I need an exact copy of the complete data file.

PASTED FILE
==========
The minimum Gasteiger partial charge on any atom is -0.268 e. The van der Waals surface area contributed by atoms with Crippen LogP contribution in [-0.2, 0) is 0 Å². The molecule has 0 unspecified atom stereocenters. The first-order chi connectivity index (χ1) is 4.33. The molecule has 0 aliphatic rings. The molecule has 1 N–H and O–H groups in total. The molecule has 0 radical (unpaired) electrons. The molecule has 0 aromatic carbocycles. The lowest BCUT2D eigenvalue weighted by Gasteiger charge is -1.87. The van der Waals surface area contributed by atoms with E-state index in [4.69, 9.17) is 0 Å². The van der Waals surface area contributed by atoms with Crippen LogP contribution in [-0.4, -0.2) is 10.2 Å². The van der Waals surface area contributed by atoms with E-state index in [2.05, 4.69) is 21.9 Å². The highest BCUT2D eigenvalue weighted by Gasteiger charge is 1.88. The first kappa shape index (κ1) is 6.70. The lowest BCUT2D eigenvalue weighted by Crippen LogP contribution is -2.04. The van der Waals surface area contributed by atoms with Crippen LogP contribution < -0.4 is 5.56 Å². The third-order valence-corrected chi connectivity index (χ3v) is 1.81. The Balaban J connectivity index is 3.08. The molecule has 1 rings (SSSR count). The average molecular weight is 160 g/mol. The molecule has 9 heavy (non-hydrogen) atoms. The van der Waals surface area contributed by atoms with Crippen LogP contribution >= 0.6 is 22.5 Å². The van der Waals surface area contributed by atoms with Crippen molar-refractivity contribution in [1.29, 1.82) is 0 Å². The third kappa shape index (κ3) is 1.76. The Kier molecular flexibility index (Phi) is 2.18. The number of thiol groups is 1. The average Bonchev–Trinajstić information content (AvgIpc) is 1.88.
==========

The minimum Gasteiger partial charge on any atom is -0.268 e. The van der Waals surface area contributed by atoms with Crippen LogP contribution in [-0.2, 0) is 0 Å². The molecule has 0 unspecified atom stereocenters. The first-order chi connectivity index (χ1) is 4.33. The molecule has 0 aliphatic rings. The molecule has 1 N–H and O–H groups in total. The molecule has 0 radical (unpaired) electrons. The molecule has 0 aromatic carbocycles. The lowest BCUT2D eigenvalue weighted by Gasteiger charge is -1.87. The van der Waals surface area contributed by atoms with E-state index in [4.69, 9.17) is 0 Å². The van der Waals surface area contributed by atoms with Crippen LogP contribution in [-0.4, -0.2) is 10.2 Å². The van der Waals surface area contributed by atoms with E-state index in [2.05, 4.69) is 21.9 Å². The highest BCUT2D eigenvalue weighted by Gasteiger charge is 1.88. The first kappa shape index (κ1) is 6.70. The lowest BCUT2D eigenvalue weighted by Crippen LogP contribution is -2.04. The van der Waals surface area contributed by atoms with Crippen LogP contribution < -0.4 is 5.56 Å². The third-order valence-corrected chi connectivity index (χ3v) is 1.81. The Balaban J connectivity index is 3.08. The molecule has 1 rings (SSSR count). The average molecular weight is 160 g/mol. The molecule has 9 heavy (non-hydrogen) atoms. The van der Waals surface area contributed by atoms with Crippen LogP contribution >= 0.6 is 22.5 Å². The van der Waals surface area contributed by atoms with Crippen molar-refractivity contribution in [1.29, 1.82) is 0 Å². The third kappa shape index (κ3) is 1.76. The Kier molecular flexibility index (Phi) is 2.18. The number of thiol groups is 1. The average Bonchev–Trinajstić information content (AvgIpc) is 1.88.